The Angel with Fish
Vinod Bhardwaj never fails to bewitch the onlookers in the charm of his amazing brush strokes. In this painting, he encapsulates an obedient angel whose countenance is blessed with a sleek Greek nose and a deep cupid bow that extends over to its Bonnie Parker lips. His face is adorned with stunning wide and round eyes that are complimented by straight high arch eyebrows contrasting his plump and contoured face. His hair is centrally parted to reveal a bald spot that enhances the charcoal black hair as a plumage of snow white quills rise up in a cylindrical shape to depict a crown which is headed by a yam shaded shell.The heavenly creature is adorned in sketchy grey pleated stola possessing frilled wrists that go along with the creased chlamys, thus, hanging over his neck like a dupatta, while the upper toga is embellished with miniature water lilies and sunflowers that are wonderfully breathtaking. The majestic divine feathery wings that are plicated in fine folds and are alternatively tinted in hues of dusty chili red and cyber grape purple as they rise and fall with each movement in the thin air with the angel hovering as he lingers over an invisible air cushion. The entrancing being is ornamented in a double-layered brown beaded necklace and his foot is designed in a lovely henna which imitates the wooden brown globules.A pebble grey albacore tuna with remarkably illustrated fins and a rough body hangs in the delicate hands of the angel as he holds a thin rope that trespasses the fish's mouth. The backdrop is beautified with smooth river washed rocks and pebble stones that couple up with the fantabulous and awestriking floral motifs, emblazoning the canvas. The vibrant shades of steel blue and baby pink tinge the flower petals as lush green painted leaves stick out the brown stick like thin stems, attracting attention with these beautiful multiple plants that creeps up the elegant illustration.This painting is a perfect reminder of the bounty and splendor of God (in the face of a caught fish) who is the creator of all these divine beings, serving as a motivation towards worship for those who constantly keep wandering for the truth.
Watercolor on Paper
Artist Vinod Bhardwaj
6.0 inches X 8.2 inches
The Mughal school of painting runs parallel to the Mughal dynasty. It came into prominence in the sixteenth century, during the reign of king Akbar. It reached its zenith under the patronage of Akbar’s grandson – king Jahangir. The reign of the latter’s successor king Shah Jahan saw its decline and finally under the unsympathetic Aurangzeb it breathed its last. Indeed, as a school of art, the duration of Mughal painting was a limited one, extending only over approximately two and a half centuries. Actually, it has often been referred to as not exactly a school, but rather an exceptionally brilliant phase in Indian art.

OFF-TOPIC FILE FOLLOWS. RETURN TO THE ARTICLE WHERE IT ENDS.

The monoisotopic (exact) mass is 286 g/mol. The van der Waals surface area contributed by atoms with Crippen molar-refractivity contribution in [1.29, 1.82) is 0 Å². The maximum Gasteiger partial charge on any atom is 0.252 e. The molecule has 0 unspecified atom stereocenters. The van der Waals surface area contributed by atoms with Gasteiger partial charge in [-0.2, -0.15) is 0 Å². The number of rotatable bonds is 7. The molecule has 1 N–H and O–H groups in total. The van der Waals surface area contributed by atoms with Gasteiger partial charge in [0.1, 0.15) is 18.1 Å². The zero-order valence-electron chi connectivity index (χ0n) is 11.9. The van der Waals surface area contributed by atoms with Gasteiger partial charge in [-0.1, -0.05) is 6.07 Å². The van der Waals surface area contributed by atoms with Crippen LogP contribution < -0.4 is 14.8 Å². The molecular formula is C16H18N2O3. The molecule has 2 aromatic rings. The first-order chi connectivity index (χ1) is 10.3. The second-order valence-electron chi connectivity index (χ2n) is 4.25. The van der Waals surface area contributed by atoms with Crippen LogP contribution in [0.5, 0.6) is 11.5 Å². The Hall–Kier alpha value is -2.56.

The roots of Mughal painting lay in Samarkand and Herat, where under the patronage of the Timurid kings, Persian art reached its apogee. Babur, a descendant of Timur, and the founder of the Mughal dynasty, speaks of a person named ‘Bihzad’ as ‘a most eminent painter’. It was with the descendants of Bihzad and the deep personal interest taken by Akbar, the grandson of king Babur, that the Mughal school of art started off with a flourish.
Regarding the aesthetics of Mughal painting, one exceptional feature is its commitment to realism or the delineation of likeness. The subjects were majorly drawn from the extremely rich and magnificent court life under the Mughals. That this was a flourishing art during Akbar’s reign is borne out by the list of more than forty painters found in a book written during his era.
However, it was under Akbar’s son Jehangir that Mughal painting gained its highest peaks. Not only portraits and hunting scenes, but also scientific studies of botany and natural history found favor with the artists under the king’s support. The Mughal painters were asked to paint unusual specimens of flora and fauna in their exact likeness. Some of these skilfully painted pictures have survived till today, narrating to us the uniqueness of those rich times.
Under the reign of Shajahan, son of Jahangir, the Mughal school of painting entered its decline. The actual treatment of the subject matter is replaced with more decorative embellishments like rich flowery borders etc. Under Shahjahan architecture scaled new peaks (Taj Mahal etc.), but painting deteriorated. Finally, with the rise of Aurangzeb, Mughal painting breathed its last.